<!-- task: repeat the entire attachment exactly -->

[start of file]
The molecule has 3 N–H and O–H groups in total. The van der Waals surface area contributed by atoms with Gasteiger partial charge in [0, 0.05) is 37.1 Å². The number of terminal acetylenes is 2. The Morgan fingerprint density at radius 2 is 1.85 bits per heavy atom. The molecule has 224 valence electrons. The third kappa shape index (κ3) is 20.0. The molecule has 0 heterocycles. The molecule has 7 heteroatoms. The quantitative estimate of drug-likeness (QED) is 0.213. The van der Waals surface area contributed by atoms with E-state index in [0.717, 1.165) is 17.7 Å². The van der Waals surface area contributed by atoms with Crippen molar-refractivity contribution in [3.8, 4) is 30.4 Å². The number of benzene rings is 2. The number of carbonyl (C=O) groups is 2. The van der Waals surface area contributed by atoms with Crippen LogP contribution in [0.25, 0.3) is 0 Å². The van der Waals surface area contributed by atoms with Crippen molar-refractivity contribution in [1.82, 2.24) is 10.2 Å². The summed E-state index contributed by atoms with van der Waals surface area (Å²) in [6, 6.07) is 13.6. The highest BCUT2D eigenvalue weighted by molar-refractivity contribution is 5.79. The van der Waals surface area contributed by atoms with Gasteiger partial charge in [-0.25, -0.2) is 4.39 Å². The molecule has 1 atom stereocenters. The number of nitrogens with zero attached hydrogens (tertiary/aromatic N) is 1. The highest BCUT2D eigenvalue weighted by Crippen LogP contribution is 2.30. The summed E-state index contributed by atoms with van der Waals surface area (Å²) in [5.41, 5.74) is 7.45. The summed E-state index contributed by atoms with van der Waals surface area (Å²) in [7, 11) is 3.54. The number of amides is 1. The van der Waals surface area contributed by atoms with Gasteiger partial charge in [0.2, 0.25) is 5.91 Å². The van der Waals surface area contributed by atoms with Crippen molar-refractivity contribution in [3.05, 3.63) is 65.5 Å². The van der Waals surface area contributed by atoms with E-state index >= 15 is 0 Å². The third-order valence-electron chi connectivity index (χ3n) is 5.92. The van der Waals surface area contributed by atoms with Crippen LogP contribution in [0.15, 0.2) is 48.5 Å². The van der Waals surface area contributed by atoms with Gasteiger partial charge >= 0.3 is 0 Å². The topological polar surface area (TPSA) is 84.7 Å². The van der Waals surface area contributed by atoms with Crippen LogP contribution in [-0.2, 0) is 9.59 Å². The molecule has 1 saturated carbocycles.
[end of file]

The molecule has 3 N–H and O–H groups in total. The van der Waals surface area contributed by atoms with Gasteiger partial charge in [0, 0.05) is 37.1 Å². The number of terminal acetylenes is 2. The Morgan fingerprint density at radius 2 is 1.85 bits per heavy atom. The molecule has 224 valence electrons. The third kappa shape index (κ3) is 20.0. The molecule has 0 heterocycles. The molecule has 7 heteroatoms. The quantitative estimate of drug-likeness (QED) is 0.213. The van der Waals surface area contributed by atoms with E-state index in [0.717, 1.165) is 17.7 Å². The van der Waals surface area contributed by atoms with Crippen molar-refractivity contribution in [3.8, 4) is 30.4 Å². The number of benzene rings is 2. The number of carbonyl (C=O) groups is 2. The van der Waals surface area contributed by atoms with Crippen LogP contribution in [0.25, 0.3) is 0 Å². The van der Waals surface area contributed by atoms with Crippen molar-refractivity contribution in [1.82, 2.24) is 10.2 Å². The summed E-state index contributed by atoms with van der Waals surface area (Å²) in [6, 6.07) is 13.6. The highest BCUT2D eigenvalue weighted by molar-refractivity contribution is 5.79. The van der Waals surface area contributed by atoms with Gasteiger partial charge in [-0.25, -0.2) is 4.39 Å². The molecule has 1 atom stereocenters. The number of nitrogens with zero attached hydrogens (tertiary/aromatic N) is 1. The highest BCUT2D eigenvalue weighted by Crippen LogP contribution is 2.30. The summed E-state index contributed by atoms with van der Waals surface area (Å²) in [5.41, 5.74) is 7.45. The summed E-state index contributed by atoms with van der Waals surface area (Å²) in [7, 11) is 3.54. The number of amides is 1. The van der Waals surface area contributed by atoms with Gasteiger partial charge in [0.2, 0.25) is 5.91 Å². The van der Waals surface area contributed by atoms with Crippen molar-refractivity contribution in [3.05, 3.63) is 65.5 Å². The van der Waals surface area contributed by atoms with E-state index >= 15 is 0 Å². The third-order valence-electron chi connectivity index (χ3n) is 5.92. The van der Waals surface area contributed by atoms with Crippen LogP contribution in [0.15, 0.2) is 48.5 Å². The van der Waals surface area contributed by atoms with Gasteiger partial charge >= 0.3 is 0 Å². The topological polar surface area (TPSA) is 84.7 Å². The van der Waals surface area contributed by atoms with Crippen LogP contribution in [-0.2, 0) is 9.59 Å². The molecule has 1 saturated carbocycles.